This transformation involves the need to increase diversity, equity, and inclusion in the company. We started from a scenario in which, throughout the energy sector, male predominance was visible, especially in operational areas. We needed to change and asked ourselves: how do we take the first steps?

In 2020, the company had five women electricians in field operations. Our challenge, initially, was to increase diversity at the front line, focusing on women. We entered 2021 with a goal: to train more women in our courses. Since 2012, CPFL has been offering free courses for electrician training. To reach our goal, we then decided to create exclusive classes for women. There were two classes in 2021 and six more in 2022.

The results are already visible. We started 2023 with 111 women electricians working in the field, a growth of 2,120% compared to 2020. This year, new schools exclusively for women are scheduled, which will allow us to increase the number of women electricians in our operations in São Paulo and Rio Grande do Sul.

This agenda has no end. We are confident that it is possible to increase the diversity of our operational and administrative staff, and we will continue to create concrete actions that allow us to make progress step by step.

But these advances will only truly change the culture of the company and the sector if there is internal engagement from all employees, from the CEO to the analyst, from the Board of Directors to the field electricians. Fortunately, the diversity agenda finds an echo at CPFL and, in 2020, we structured “CPFL +Diversa”, a structured program that works on diversity and inclusion in an integrated way and focuses, at this moment, on the demands and needs of five specific social groups: generations, LGBTQIAP+, women, people with disabilities, and black people.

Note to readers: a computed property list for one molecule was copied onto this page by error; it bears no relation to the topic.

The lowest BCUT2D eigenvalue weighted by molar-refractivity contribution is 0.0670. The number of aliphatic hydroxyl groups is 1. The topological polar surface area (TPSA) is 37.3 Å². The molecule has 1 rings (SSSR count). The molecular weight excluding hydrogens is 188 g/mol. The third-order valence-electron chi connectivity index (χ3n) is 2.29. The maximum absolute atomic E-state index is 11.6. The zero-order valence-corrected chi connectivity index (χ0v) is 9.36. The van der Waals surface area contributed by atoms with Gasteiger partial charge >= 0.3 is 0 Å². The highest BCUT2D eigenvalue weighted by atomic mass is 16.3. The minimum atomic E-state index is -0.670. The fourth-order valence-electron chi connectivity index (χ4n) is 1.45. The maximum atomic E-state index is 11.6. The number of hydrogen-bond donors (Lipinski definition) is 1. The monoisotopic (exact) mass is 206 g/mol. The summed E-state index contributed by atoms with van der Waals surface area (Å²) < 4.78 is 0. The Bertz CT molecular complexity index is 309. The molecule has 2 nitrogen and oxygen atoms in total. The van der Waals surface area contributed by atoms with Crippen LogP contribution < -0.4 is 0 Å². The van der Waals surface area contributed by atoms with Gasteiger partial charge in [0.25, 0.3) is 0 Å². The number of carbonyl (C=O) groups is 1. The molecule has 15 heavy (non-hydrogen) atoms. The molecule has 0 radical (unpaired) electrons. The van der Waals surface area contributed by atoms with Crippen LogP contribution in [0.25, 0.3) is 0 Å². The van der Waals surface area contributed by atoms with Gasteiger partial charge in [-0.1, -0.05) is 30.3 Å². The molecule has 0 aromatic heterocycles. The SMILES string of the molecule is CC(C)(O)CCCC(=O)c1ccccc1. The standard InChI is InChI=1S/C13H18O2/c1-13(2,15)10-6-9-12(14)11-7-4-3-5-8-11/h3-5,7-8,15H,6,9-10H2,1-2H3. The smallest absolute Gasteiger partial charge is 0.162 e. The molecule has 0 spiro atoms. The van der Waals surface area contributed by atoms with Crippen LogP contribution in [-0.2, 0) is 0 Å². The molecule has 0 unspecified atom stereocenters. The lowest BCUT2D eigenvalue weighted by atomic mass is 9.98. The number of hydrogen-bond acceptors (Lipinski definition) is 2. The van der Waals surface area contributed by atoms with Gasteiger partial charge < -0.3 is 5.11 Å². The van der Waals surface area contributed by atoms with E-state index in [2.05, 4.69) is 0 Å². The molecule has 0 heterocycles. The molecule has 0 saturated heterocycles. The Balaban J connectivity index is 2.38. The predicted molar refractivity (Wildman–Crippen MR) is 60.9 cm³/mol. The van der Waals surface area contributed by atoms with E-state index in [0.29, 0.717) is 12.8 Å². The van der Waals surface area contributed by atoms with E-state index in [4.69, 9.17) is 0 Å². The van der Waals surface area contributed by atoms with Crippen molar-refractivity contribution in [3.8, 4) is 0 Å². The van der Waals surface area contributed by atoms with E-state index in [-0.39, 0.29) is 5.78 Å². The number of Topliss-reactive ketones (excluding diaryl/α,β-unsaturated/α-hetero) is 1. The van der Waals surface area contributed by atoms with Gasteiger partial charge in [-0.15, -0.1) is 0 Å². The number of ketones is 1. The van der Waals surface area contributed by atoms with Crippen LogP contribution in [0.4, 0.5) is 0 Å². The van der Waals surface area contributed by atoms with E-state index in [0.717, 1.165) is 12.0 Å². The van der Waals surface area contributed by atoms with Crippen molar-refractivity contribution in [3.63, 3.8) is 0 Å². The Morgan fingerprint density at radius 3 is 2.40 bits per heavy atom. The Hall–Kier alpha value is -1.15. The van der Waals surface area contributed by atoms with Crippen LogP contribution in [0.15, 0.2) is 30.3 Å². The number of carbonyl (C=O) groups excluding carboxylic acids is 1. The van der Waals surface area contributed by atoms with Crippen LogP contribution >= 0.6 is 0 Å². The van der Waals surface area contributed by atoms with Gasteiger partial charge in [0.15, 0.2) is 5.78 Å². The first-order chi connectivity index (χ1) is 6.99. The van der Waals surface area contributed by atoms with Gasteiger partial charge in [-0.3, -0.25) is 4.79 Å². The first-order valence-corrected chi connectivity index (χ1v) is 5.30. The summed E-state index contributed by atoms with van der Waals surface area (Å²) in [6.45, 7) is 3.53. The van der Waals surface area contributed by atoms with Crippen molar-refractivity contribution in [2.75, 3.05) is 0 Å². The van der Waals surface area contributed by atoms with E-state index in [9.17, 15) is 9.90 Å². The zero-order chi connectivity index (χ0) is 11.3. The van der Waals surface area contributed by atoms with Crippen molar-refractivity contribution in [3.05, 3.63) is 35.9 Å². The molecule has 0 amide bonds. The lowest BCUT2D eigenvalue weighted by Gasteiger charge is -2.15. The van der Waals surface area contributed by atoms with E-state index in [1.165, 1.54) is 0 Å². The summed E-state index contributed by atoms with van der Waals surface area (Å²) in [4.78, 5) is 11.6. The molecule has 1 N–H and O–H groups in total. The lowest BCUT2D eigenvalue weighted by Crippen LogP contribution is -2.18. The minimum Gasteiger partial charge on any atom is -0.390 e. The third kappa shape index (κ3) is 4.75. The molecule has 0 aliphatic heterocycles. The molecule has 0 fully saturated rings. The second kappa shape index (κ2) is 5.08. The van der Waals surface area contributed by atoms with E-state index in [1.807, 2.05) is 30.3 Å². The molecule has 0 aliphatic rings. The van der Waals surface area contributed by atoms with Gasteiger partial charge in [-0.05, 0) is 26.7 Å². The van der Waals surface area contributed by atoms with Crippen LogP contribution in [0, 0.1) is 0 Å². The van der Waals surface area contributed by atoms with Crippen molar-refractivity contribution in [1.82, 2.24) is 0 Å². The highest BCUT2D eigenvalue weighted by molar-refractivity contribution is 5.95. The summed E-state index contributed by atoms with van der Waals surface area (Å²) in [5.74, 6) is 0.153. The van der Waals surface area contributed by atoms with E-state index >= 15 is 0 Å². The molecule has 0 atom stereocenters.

A diverse company is a reflection of the equally diverse society we have. In 2022, we held the first Diversity Week, with training and exchange of experiences with each of the groups. These moments are important because they allow people who had little or no contact with the topics to get involved. In the case of leaders, for example, training and improvement work needs to be intense and constant, so that everyone who holds positions of management, coordination, and supervision can put into practice everything we have planned in terms of diversity, equity, and inclusion.

Our experience in this important and long journey of diversity is certainly only the beginning. Today, it is one of the most important pillars of action of HR and is connected to broader commitments of the company. In November 2022, CPFL Energia launched the new ESG 2030 Plan, composed of 23 goals, including diversity.

A diverse company is a reflection of the equally diverse society we have.

All of these discussions, actions, and demands teach us a lot. Companies today, which want to continue to be relevant tomorrow, need to keep up with these changes that come from outside to inside. A diverse company is a reflection of the equally diverse society we have. A diverse team of employees, in the most diverse senses and possibilities, can better serve customers, better understand their demands, and increase our value to them and to society as a whole. I am part of this story and this is one of the greatest legacies I want to leave in my management!